Tuesday, June 10, 2014

In short: You’re Next (2011/13)

Sometimes, I feel more than a little disconnected from horror fandom and assorted critics. Case in point is the general adoration and praise lavished on Adam Wingard’s You’re Next, things I don’t feel the movie at hand actually deserves.

Don’t get me wrong, though. I do appreciate Wingard’s obvious abilities when it comes to making his low budget movie look so good the budget really never comes to mind when watching it. I do also appreciate the cast of veterans, young pretty people, and the mandatory cameos by Larry Fessenden and Ti West (the latter of whom can’t act at all, I’m sorry to say), as well as the 80s horror vibe of the soundtrack.

Unfortunately, I don’t really watch movies to be impressed by technical achievements but rather for emotional and/or intellectual involvement, and these aren’t things I get out of You’re Next. The former is hindered by the film’s thick patina of irony and self-consciousness, as well as by the fact the film never bothers to give its audience the slightest reason to care about any of its characters, seeing as they are all ironic ciphers only held together by actors much too good for what they’re doing here. What they are doing is pretty much exactly what you suspect, which is what stands in the way of any intellectual involvement on my part. Sure, there are some mild trope reversals, and an obvious but mildly clever plot twist (which of course does make it superior to a lot of other plot twists that seem made up on the spot and not part of the actual movie you’ve seen leading up to them), but the film never goes anywhere too interesting with it and stays well inside the most conservative lines of horror film writing. After all, a tiny bit of self-consciousness and cheap irony are expected of a horror film in the 2010s, and I’d probably more surprised by a movie not featuring them.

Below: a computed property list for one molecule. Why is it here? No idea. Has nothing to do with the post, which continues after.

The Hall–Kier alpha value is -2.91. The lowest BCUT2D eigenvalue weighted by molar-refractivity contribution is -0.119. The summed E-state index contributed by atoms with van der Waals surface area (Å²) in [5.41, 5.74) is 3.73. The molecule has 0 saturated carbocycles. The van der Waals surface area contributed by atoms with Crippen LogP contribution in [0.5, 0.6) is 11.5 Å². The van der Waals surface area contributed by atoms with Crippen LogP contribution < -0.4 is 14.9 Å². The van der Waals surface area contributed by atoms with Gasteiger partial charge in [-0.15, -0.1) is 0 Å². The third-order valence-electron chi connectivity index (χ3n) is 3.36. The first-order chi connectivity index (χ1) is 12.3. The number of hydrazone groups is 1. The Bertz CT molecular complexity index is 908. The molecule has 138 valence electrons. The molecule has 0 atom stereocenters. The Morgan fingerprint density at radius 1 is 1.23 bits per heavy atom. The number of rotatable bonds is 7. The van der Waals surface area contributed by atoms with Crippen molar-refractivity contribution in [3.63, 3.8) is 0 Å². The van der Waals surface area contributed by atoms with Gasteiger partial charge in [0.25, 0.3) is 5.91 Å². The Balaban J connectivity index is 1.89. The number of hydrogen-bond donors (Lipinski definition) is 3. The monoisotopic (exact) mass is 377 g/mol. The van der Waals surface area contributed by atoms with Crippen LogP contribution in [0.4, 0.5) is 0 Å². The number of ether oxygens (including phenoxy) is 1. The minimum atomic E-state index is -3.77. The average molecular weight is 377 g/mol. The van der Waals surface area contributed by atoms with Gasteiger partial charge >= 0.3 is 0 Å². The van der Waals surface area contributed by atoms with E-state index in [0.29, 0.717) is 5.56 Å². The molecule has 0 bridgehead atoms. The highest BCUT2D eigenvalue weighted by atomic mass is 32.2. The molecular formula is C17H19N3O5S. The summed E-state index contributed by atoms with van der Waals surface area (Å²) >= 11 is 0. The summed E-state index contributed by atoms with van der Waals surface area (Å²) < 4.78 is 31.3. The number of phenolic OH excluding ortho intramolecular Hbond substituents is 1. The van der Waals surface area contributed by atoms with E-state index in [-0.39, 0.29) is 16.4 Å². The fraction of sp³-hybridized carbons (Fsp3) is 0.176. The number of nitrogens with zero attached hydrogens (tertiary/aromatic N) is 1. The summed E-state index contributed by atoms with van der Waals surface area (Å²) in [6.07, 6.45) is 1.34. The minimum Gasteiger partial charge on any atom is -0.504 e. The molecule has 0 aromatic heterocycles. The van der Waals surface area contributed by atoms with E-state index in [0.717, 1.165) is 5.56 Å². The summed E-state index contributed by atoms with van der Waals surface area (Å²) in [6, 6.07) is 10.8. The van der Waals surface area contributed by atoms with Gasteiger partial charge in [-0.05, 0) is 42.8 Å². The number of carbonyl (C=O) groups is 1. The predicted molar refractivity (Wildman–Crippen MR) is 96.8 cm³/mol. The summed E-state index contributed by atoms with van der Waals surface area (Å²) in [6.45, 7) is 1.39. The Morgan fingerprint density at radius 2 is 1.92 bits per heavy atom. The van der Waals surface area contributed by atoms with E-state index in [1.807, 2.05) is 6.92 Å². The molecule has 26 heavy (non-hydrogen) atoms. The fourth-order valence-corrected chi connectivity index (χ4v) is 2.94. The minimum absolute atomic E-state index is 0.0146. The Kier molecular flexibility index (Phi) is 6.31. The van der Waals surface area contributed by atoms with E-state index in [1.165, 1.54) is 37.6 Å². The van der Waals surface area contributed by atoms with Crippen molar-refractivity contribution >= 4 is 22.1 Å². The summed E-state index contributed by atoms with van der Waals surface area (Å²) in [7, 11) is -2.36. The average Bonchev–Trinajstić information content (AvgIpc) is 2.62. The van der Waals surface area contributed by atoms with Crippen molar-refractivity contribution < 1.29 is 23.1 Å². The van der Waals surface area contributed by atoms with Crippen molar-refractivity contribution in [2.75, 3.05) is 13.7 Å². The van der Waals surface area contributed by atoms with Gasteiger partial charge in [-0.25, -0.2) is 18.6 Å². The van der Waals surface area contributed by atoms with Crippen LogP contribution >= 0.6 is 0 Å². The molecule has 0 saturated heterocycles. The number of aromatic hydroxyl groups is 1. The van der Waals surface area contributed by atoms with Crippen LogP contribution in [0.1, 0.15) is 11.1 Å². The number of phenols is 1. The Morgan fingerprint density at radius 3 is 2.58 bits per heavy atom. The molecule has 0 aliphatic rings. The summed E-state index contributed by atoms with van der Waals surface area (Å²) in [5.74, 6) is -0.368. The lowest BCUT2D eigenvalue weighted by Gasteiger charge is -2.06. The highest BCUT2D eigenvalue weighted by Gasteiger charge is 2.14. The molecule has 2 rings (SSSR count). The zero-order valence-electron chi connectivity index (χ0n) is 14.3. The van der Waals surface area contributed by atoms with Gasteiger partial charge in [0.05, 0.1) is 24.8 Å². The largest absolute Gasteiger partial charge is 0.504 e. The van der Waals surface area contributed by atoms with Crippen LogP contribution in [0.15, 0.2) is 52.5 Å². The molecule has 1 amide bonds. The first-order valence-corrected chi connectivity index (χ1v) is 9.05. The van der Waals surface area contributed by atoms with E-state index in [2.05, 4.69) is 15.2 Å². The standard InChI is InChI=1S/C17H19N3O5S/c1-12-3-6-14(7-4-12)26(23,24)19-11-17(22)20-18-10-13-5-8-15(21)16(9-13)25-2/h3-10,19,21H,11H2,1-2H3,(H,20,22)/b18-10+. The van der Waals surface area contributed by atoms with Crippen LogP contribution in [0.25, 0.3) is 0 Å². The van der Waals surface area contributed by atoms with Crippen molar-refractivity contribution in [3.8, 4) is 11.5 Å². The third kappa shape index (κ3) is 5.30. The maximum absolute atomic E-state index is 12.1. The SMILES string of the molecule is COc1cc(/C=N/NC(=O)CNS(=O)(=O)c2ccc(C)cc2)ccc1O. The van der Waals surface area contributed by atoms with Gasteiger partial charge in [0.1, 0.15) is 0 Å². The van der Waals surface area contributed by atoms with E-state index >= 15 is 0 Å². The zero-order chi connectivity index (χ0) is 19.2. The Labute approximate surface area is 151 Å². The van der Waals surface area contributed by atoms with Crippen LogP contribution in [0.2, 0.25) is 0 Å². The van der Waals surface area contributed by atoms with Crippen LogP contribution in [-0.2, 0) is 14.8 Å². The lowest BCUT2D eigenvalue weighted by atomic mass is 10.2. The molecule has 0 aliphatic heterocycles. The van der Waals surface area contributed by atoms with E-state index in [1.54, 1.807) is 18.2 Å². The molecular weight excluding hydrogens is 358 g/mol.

There’s a feeling of pointlessness that runs through the whole film, nothing really seems thought through to reach any kind of conclusion beyond the most obvious and least interesting one. What’s going on is this: there’s a bit of violence you can see everywhere else, the trope reversals come yet are done in a way that is neither very interesting nor points towards any new insights about the horror genre or humanity, some jokes are cracked I don’t find very funny, and the old “the rich are decadent and evil” bit I have seen done with more energy and nastiness in giallos of more than forty years ago is sung. It all comes together to form a movie-like object that’s just kind of there without ever being willing to commit to anything and see it through to the bitter end – neither the irony, nor the thoughts it threatens to have, nor the basic horror thriller set-up. If this sort of thing is the future of horror, the future of horror will be even more boring than The Conjuring.

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